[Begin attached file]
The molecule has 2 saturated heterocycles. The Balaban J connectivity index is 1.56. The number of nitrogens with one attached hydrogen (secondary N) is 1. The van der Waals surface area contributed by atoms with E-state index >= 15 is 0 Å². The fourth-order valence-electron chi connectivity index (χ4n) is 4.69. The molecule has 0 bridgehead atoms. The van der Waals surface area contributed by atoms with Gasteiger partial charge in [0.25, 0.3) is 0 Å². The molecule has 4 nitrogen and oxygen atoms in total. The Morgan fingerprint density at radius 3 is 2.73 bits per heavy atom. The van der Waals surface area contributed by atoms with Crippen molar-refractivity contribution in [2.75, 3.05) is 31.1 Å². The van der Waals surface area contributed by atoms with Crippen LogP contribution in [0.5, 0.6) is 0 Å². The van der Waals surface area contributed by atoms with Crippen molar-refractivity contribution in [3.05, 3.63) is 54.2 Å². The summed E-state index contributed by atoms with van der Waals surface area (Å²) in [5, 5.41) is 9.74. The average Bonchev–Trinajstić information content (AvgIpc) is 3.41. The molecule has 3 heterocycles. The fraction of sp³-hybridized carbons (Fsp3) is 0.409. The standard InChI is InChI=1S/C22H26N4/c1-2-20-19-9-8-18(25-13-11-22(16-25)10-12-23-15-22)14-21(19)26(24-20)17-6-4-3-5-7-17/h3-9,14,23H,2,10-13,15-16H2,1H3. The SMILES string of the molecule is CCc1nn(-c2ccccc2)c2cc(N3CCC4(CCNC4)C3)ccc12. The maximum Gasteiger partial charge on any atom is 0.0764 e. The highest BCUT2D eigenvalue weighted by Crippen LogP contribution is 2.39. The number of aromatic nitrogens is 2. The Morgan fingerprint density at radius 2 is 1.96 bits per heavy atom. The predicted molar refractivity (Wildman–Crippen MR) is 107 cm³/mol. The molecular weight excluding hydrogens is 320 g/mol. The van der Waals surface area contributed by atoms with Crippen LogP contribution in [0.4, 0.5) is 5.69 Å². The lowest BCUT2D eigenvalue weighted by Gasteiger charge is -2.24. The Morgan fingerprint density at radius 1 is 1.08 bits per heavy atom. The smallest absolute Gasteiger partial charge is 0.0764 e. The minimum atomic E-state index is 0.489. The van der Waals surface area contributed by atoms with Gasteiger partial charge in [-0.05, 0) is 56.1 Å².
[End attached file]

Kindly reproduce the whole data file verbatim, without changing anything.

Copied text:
The molecule has 2 saturated heterocycles. The Balaban J connectivity index is 1.56. The number of nitrogens with one attached hydrogen (secondary N) is 1. The van der Waals surface area contributed by atoms with E-state index >= 15 is 0 Å². The fourth-order valence-electron chi connectivity index (χ4n) is 4.69. The molecule has 0 bridgehead atoms. The van der Waals surface area contributed by atoms with Gasteiger partial charge in [0.25, 0.3) is 0 Å². The molecule has 4 nitrogen and oxygen atoms in total. The Morgan fingerprint density at radius 3 is 2.73 bits per heavy atom. The van der Waals surface area contributed by atoms with Crippen molar-refractivity contribution in [2.75, 3.05) is 31.1 Å². The van der Waals surface area contributed by atoms with Crippen LogP contribution in [0.5, 0.6) is 0 Å². The van der Waals surface area contributed by atoms with Crippen molar-refractivity contribution in [3.05, 3.63) is 54.2 Å². The summed E-state index contributed by atoms with van der Waals surface area (Å²) in [5, 5.41) is 9.74. The average Bonchev–Trinajstić information content (AvgIpc) is 3.41. The molecule has 3 heterocycles. The fraction of sp³-hybridized carbons (Fsp3) is 0.409. The standard InChI is InChI=1S/C22H26N4/c1-2-20-19-9-8-18(25-13-11-22(16-25)10-12-23-15-22)14-21(19)26(24-20)17-6-4-3-5-7-17/h3-9,14,23H,2,10-13,15-16H2,1H3. The SMILES string of the molecule is CCc1nn(-c2ccccc2)c2cc(N3CCC4(CCNC4)C3)ccc12. The maximum Gasteiger partial charge on any atom is 0.0764 e. The highest BCUT2D eigenvalue weighted by Crippen LogP contribution is 2.39. The number of aromatic nitrogens is 2. The Morgan fingerprint density at radius 2 is 1.96 bits per heavy atom. The predicted molar refractivity (Wildman–Crippen MR) is 107 cm³/mol. The molecular weight excluding hydrogens is 320 g/mol. The van der Waals surface area contributed by atoms with Crippen LogP contribution in [0.4, 0.5) is 5.69 Å². The lowest BCUT2D eigenvalue weighted by Gasteiger charge is -2.24. The Morgan fingerprint density at radius 1 is 1.08 bits per heavy atom. The smallest absolute Gasteiger partial charge is 0.0764 e. The minimum atomic E-state index is 0.489. The van der Waals surface area contributed by atoms with Gasteiger partial charge in [-0.05, 0) is 56.1 Å².